On reflex cardiac inhibition

T. G. Brodie, A. E. Russell
1900 Journal of Physiology  
IT has long been known that slowing or arrest of the heart can be brought about reflexly by excitation of almost any afferent nerve of the body if the stimulus be sufficiently great, and that the one nerve wbich can most readily produce this reflex effect is the vagus. The systematic examination of the different branches of the vagus with the direct object in view of determining which fibres play the most important part in producing the reflex has not however been carried out. Hence the
more » ... . Hence the experiments described in this paper have been designed. Our experiments can be conveniently grouped for descriptive purposes in two sections, in the first of which we deal with the results obtained by electrical excitation of the vagal branches and in the second, with other modes of excitation,-chemical, mechanical, etc. -which followed as a direct consequience of the results we obtained in our first series. Most of our experiments have been performed upon dogs, the anaesthetic employed being, as a rule, the A.C.E. mixture. In a few cases urethane was used, which was administered either subcutaneously or by intravenous injection; the dose given was 1-25 grm. per kilo of body weight. The results were precisely the same with both forms of anaesthesia. We have also confirmed our results upon cats and found the reaction the same in this animal as in the dog. To record the effect upon the heart we usually took the carotid blood-pressure curve as being on the whole the most convenient. The records thus obtained were always checked by direct observation of the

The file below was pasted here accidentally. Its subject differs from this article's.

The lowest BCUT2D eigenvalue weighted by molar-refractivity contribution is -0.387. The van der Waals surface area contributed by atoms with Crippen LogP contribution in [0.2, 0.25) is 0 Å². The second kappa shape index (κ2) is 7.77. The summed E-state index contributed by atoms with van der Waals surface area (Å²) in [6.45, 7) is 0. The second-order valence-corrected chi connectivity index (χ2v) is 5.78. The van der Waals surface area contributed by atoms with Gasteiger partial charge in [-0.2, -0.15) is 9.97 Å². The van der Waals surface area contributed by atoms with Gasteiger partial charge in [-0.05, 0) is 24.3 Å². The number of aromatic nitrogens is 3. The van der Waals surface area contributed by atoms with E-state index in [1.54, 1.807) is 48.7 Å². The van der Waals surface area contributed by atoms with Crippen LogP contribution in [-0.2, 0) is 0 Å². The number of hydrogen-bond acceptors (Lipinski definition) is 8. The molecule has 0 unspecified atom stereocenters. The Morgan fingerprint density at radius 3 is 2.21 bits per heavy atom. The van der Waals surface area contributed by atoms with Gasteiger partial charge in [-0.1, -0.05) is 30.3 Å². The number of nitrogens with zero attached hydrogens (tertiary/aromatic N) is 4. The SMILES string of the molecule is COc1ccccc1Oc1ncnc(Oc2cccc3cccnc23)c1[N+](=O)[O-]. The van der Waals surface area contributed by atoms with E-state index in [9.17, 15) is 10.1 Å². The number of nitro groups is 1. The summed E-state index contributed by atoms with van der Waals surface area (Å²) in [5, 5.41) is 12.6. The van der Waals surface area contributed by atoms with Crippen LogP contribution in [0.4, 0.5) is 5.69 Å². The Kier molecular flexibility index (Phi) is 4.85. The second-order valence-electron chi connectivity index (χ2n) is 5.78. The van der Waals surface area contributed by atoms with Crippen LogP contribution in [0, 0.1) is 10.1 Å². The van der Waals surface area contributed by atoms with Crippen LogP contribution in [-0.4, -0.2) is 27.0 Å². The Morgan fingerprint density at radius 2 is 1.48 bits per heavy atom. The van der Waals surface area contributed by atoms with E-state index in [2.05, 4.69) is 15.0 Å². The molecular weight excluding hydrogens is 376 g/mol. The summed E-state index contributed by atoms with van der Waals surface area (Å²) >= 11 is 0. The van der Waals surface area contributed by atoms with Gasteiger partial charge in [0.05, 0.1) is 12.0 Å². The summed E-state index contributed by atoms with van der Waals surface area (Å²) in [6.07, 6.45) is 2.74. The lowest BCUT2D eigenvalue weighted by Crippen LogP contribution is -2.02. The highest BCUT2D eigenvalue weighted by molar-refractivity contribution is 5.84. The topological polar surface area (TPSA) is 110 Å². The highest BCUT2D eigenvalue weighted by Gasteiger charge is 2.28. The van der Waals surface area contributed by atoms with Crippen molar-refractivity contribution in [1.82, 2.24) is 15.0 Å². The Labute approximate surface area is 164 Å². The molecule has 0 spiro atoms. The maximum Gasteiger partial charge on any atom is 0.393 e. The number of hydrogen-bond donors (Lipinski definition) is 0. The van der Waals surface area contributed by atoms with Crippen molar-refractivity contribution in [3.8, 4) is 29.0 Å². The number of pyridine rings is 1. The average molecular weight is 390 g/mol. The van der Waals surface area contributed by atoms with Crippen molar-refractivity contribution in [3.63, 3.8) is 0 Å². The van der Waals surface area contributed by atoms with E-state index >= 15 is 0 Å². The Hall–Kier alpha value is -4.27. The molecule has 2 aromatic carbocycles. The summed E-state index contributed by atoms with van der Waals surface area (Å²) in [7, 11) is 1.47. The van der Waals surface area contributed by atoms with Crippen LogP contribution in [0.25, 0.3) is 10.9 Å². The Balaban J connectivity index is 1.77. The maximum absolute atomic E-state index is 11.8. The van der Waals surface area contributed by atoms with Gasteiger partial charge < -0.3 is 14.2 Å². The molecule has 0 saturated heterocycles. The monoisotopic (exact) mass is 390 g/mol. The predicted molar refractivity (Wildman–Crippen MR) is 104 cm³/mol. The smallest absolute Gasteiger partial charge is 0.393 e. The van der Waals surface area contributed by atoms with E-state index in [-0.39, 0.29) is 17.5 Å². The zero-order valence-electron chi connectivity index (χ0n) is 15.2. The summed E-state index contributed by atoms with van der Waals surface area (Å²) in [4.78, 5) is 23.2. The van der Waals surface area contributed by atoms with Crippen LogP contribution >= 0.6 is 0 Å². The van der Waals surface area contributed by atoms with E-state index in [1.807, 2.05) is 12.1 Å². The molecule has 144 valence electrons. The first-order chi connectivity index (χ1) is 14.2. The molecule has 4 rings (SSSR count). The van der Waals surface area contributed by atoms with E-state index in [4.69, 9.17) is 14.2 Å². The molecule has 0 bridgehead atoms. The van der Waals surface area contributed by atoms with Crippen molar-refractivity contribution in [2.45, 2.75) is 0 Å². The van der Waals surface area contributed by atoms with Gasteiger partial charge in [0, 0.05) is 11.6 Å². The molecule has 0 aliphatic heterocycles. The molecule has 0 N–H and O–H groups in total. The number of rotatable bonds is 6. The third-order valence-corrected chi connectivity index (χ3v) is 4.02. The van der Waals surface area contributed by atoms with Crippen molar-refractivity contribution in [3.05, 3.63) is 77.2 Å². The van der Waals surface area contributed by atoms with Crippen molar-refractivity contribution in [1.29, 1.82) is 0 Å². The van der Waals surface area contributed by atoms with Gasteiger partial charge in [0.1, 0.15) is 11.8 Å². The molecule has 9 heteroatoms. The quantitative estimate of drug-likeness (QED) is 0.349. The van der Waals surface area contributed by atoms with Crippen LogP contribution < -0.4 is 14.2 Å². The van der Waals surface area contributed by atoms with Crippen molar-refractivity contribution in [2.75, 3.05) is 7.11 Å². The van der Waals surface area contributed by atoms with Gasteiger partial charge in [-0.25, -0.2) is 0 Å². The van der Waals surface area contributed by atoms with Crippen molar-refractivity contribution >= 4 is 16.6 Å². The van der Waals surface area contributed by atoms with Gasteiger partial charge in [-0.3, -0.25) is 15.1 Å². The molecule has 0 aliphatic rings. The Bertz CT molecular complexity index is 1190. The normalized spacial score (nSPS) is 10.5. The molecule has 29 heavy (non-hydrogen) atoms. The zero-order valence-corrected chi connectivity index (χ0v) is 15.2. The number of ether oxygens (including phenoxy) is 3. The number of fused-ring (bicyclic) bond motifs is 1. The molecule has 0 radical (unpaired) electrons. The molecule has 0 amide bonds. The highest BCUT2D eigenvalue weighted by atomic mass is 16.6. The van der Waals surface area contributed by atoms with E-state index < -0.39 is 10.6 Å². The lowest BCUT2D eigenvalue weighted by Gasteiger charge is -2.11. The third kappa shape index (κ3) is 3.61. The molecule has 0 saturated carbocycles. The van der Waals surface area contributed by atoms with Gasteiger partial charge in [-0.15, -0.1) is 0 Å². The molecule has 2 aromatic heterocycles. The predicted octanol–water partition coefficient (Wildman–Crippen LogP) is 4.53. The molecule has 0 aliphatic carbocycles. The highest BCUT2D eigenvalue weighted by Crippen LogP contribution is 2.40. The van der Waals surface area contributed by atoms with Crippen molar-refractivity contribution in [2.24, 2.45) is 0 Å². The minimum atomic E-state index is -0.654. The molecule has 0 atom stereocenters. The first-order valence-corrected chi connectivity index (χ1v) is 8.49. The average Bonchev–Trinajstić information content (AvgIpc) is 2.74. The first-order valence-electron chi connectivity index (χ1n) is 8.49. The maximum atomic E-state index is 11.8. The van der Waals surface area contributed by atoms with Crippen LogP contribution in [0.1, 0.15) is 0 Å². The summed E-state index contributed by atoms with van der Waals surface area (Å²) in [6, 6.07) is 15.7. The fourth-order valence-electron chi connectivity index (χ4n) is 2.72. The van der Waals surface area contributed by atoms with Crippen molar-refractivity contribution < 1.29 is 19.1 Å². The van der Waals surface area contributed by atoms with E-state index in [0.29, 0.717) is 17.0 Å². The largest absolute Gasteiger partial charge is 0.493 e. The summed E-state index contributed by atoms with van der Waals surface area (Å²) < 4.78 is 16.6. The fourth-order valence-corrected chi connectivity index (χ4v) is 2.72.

doi:10.1113/jphysiol.1900.sp000824 pmid:16992570 fatcat:byjhretstfaovb4t742r5jv5qq